5. Don’t study science. It’s not that science isn’t invaluable, but the problem is that if you acquire degrees in it you could be recruited by one of your nation’s elite thanatology laboratories, and despite the dangers of full-time field research on the undead almost nobody can resist the astonishing salaries on offer, and then you might get it in your head to use one of those state-of-the-art laboratories to try and “cure” the undead once and for all, and…well, you’ve read my account of what can happen then, or if you haven’t it’s sobering stuff. Consider sociology or drama instead.
6. Take lots of recreational drugs. I honestly don’t know if the adage that zombies, with their near-canine sense of smell, are repulsed by the odors of alcohol (too reminiscent of embalming fluid), marijuana, and hashish is really true, or a self-serving legend. That said, can’t hurt, might help, and if it doesn’t you’ll be too many sheets to the wind to know what hit you anyway. Don’t make the common stoner mistake of neglecting to bathe, however, because to the discerning undead nose sweat and B.O. are like gravy on brisket.
7. Got a light? As noted, bullets won’t help if you awaken one night to find the drool all over your pillow comes not from you, but the maggot-caked remains of your least favorite aunt. A flamethrower, however, is your best friend and Aunt Maggie’s worst enemy, so sign up for lessons at your local incendiary range and always, always carry a lighter–and, if you’re emotionally sensitive, earplugs to drown out Aunt Maggie’s agonized dying screams. And speaking of corpses and fire…
8. Convert to Hinduism, and proselytize. Hinduism not only permits cremation of the dead, but with very few exceptions mandates it to release the soul from bodily entrapment. I don’t think I need explain how different human history might’ve been, if only all cultures had embraced this theological doctrine and stuck to it, but as it stands now the “trad burial” lobby has politicians from every major party smack in its pockets. Genuine change, as always, only happens one hopefully-living person at a time.
I hope these tips prove useful to you and yours. Of course if they don’t there’s no point in crying to me because, as noted, I’ll already be dead and buried…at least, let’s hope so.
Joan Frances Turner was born in Rhode Island and grew up in the Calumet region of Northwest Indiana. She is the author of the novel Dust, a story of the undead as told from their own point of view and the first in her Resurgam Trilogy, and its sequel Frail, from the all-important human perspective.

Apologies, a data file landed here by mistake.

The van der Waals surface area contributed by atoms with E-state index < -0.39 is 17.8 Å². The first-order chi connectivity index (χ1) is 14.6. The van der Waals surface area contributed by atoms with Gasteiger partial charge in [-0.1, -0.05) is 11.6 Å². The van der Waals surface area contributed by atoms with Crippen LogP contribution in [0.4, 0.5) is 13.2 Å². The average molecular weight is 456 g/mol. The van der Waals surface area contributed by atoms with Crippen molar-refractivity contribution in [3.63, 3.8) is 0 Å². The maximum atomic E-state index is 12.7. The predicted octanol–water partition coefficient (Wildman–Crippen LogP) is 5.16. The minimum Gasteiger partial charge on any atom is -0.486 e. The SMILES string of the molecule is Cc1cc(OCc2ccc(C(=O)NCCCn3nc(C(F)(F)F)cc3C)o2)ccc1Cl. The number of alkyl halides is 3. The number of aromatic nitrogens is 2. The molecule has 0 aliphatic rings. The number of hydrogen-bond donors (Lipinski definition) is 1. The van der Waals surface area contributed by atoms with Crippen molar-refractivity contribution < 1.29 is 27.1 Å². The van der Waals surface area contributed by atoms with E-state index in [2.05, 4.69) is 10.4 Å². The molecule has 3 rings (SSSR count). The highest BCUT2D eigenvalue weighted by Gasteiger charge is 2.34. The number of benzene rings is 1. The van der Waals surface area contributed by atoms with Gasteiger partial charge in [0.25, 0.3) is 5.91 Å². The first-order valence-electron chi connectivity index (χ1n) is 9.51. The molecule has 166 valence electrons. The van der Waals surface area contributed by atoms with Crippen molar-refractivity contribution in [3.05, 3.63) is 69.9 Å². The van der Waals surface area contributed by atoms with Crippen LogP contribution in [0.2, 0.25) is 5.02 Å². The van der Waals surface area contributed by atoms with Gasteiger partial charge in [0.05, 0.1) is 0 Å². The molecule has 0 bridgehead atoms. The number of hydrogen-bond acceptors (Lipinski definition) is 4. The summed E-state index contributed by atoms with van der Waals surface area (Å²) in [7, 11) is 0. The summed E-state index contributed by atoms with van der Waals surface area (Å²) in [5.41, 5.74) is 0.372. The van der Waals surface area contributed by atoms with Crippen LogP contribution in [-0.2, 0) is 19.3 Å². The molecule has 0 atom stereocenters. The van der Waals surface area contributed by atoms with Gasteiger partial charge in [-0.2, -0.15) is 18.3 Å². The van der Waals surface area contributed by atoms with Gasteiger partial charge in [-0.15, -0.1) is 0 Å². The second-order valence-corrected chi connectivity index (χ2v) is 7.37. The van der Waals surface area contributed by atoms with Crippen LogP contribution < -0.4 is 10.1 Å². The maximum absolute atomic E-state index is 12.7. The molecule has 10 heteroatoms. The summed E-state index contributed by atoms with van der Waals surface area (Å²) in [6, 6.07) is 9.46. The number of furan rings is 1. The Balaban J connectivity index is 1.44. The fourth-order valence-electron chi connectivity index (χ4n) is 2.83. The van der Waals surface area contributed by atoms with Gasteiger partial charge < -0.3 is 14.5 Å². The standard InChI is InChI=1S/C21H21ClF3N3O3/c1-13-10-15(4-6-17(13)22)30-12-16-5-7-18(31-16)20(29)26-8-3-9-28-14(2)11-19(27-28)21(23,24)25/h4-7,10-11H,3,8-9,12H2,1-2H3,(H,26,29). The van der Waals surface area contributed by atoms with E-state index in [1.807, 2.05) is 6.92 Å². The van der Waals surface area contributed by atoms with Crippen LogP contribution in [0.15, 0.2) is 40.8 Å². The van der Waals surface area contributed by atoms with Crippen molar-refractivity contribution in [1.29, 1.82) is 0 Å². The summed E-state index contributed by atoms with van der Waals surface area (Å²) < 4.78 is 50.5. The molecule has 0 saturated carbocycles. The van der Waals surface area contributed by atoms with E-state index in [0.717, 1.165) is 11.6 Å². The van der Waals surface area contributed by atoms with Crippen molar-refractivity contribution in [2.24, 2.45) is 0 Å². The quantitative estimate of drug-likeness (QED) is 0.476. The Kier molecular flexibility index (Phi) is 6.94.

She is currently working on the third and final book in the Resurgam trilogy.
Summary for Dust (Resurgam #1) - Jessie Porter is fifteen, orphaned, homeless, and undead. She lives hand to mouth in the Indiana backwoods with a band of fellow zombies, sleeping rough, hunting prey, fighting with rival gangs and waiting to slowly, inevitably crumble into dust. Her former life as a weak, despicable human being is nothing but an embarrassment, a long-gone dream…until her brother finds her, after obsessive years of searching. Until Jessie realizes she’s caught between her families old and new, and that both of them have been lying to her for years. Until a mysterious woman shows up in the woods, neither living nor properly undead, dying of a disease nobody knows or can explain. Until a chain of conspiracy, contagion and mutual hatred threatens the very survival of both humans and zombies alike–and Jessie herself may be the unwitting cause. Can she unearth the long-hidden truth about herself, her family and her world…before the world as she knew it ceases to exist?
Joan is kindly giving away a copy of Dust.
For entry into the giveaway please answer the following question then fill out the form below: Everyone likes to imagine they have what it takes to survive a zombie apocalypse. Everyone, of course, is kidding themselves. What is the specific reason you, personally, would be doomed in the event of a zombie apocalypse, and how long would it be before your inevitable death?
This giveaway is open to US/CAN/UK and ends 12:00am GMT 30th November 2012